I don’t know what that is or where that comes from to be honest, y’know what I mean? Pantera were always heavy as shit - same with Damageplan, so I don’t know man. The only thing I could put it to is the groove influence – Mudvayne have a lot of weird time signatures and we almost have a prog twist on what we’re doing. I think it [HellYeah] is a change of force and I think it allows you to write groovier kinda riffs, y’know? It’s just a different kind of playing. I think that groove within the instruments and the melody within the vocals all add to a kind of swing we’ve got going on – it’s got much more of a Southern feel. Did you start writing with the intention of going for that kinda sound? Or was it more of a natural conception? Oh no man, it was very natural. We’re a very, very honest band – and I love that. And this [the latest album Stampede] is definitely that. We didn’t have any preconceived ideas or any kind of idea of what sound we were going for – we just knew it was definitely going to be groove. When we got in that room, that first night, to play the first song, we really didn’t know what we were getting into until that first riff was played. Then we started working off that idea. Then, within about an hour or two, the nuts and bolts of the songs were already laid out. The next night we’d come in and do the same thing – we wouldn’t really talk about anything, but we were writing songs from the first record that are all over the map. None of them are like [he makes an obscure plonking noise with his tongue to signify monotony… I assume] it’s more all like [he makes a strange explosion noise to further illustrate his point…]. It’s definitely not all the same stuff. Each song has its own vibe and I think on the new record we came in with a clear understanding of what HellYeah was. I don’t think we knew exactly what the hell we were doing – because, well, who really does? If you’re a painter or artist, you don’t know what you’re doing until your paintbrush hits the canvas. Songwriting is artistry man. We certainly had a better understanding of what HellYeah was, but I still don’t think we understood entirely what we were doing or why. Writing the record – for me at least – was fucking all over the map. But it was so fun to write that way. It was a bit of a challenge for me – the writing process was so different to how it is in Mudvayne – but I loved it dude. What’s it like within the realms of Mudvayne? We’d always have content, and themes and stuff ready – much more like, what do you wanna write about? Okay, go. Cool man. Talking of your latest HellYeah album, for those that haven’t heard it, what can we expect? Well, you can please some people sometimes, but you certainly can’t please everyone all the time. It’s a very diverse record. If you’re closedminded, I wouldn’t even bother picking it up, because it’s not gonna be for you. It’s really heavy. It’s really mellow. It’s really emotional. It’s really frantic. There are just a lot of elements that make up what it is. There’s a level of continuity to it though, I think. I used to think we were very diverse in Mudvayne – and we certainly are, we’re very heavy and very mellow too – but man, this is the most diverse record I’ve ever written. If you like all the things I just said – music being diverse, heavy, manic, emotional, helpless, groove and rock’n’roll – it’s all of those things. I think people will dig it. It certainly paints a picture, as an album – like you said; it boasts a definite musical range… Yeah man. It was a really tough album to sequence too. Our target is to take people on a journey and keeping you wanting to go to the next song. And that made it really fucking tough. We were always like ‘man, we’re making this too much’, or ‘we’re holding back a bit too much here’, and ‘we shouldn’t make this that far back’ and it made us fucking crazy 50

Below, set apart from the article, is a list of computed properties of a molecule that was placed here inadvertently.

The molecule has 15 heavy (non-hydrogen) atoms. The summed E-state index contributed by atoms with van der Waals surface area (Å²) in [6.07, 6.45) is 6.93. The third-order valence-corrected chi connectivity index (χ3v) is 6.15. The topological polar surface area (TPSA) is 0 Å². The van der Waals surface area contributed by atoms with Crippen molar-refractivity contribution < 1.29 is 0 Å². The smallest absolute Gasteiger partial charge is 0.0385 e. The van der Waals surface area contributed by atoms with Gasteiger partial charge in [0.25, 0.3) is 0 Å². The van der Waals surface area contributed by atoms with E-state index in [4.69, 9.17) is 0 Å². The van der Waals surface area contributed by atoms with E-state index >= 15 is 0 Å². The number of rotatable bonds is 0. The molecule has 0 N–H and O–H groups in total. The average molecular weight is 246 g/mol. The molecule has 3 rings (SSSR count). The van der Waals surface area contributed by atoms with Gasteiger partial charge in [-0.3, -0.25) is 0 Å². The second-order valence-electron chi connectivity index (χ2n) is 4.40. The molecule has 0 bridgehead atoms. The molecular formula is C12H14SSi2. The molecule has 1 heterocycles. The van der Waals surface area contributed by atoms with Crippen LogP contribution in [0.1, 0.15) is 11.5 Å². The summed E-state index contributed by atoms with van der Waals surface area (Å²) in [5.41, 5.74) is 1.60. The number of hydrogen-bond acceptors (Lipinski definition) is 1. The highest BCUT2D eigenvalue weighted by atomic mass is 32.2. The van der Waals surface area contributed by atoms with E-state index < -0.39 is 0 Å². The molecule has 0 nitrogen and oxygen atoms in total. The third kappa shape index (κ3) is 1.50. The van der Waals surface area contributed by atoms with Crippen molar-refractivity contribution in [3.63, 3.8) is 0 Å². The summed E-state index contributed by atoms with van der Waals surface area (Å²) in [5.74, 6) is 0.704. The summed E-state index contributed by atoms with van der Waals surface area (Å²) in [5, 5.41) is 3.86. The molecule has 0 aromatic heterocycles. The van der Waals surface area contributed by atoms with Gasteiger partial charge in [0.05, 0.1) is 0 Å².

“...we’re very heavy and very mellow too – but man, this is the most diverse record I’ve ever written.” for a while, [laughs]. But yeah, we got it. I think right now, the way it’s sequenced, we couldn’t imagine it any other way. It’s pretty cool. Looking back now at the recording process, is there anything you would do differently? You know what man, I’ve never been that thinker dude – where you’re constantly like ‘what if’. You’ve gotta be insightful to a point, but you gotta let it do its thing too. You can’t control it too much. So probably no man, I wouldn’t do anything different. I like to let things take their course, that kinda thing. If you’re being honest in your music making you shouldn’t have to second-guess yourself, and I think the moment you start doing that… well… we’ve all seen what happens to people who start doing that. It takes ten fucking years to put a record out! You’ve definitely gotta know when to call it quits. I think we’ve done everything right, y’know? At the minute, we’re just excited about being a worldwide band. It’s important for us to be in the US, it’s important for us to be in the UK, Australia, Europe, Japan, South-East Asia, we wanna fucking go everywhere dude. We don’t want to just be an American band. We’ve been doing some shows over there now with Stone Sour – and they’re fucking amazing! All we wanna be doing right now is going to different places and spreading the word. We wanna let everyone know that HellYeah’s back – we’re out there, and we’re doing it. Like you mentioned, you’re in the middle of the new Uproar tour alongside Avenged Sevenfold and Stone Sour – amongst others. How are you finding that? Oh it’s great man. We didn’t really know the dudes from Avenged Sevenfold too well, but they turned out to be really cool guys. There’s definitely a mutual respect between all the bands, which is great – that always helps. We’ve known Disturbed for fucking ten or so years, and two-thirds of Stone Sour for about the same amount of time… actually… three-fifths [laughs]. But yeah man, it’s been really awesome. Kinda like old friends getting together to jam again. In like, 2000, 2001, my band had been together for like, 8 months – we were into the first 8 months of our tour – and those were the guys we were touring with. It’s been a hell of a lot of fun dude. On a similar note, you also played Download’s main stage this year! How was that?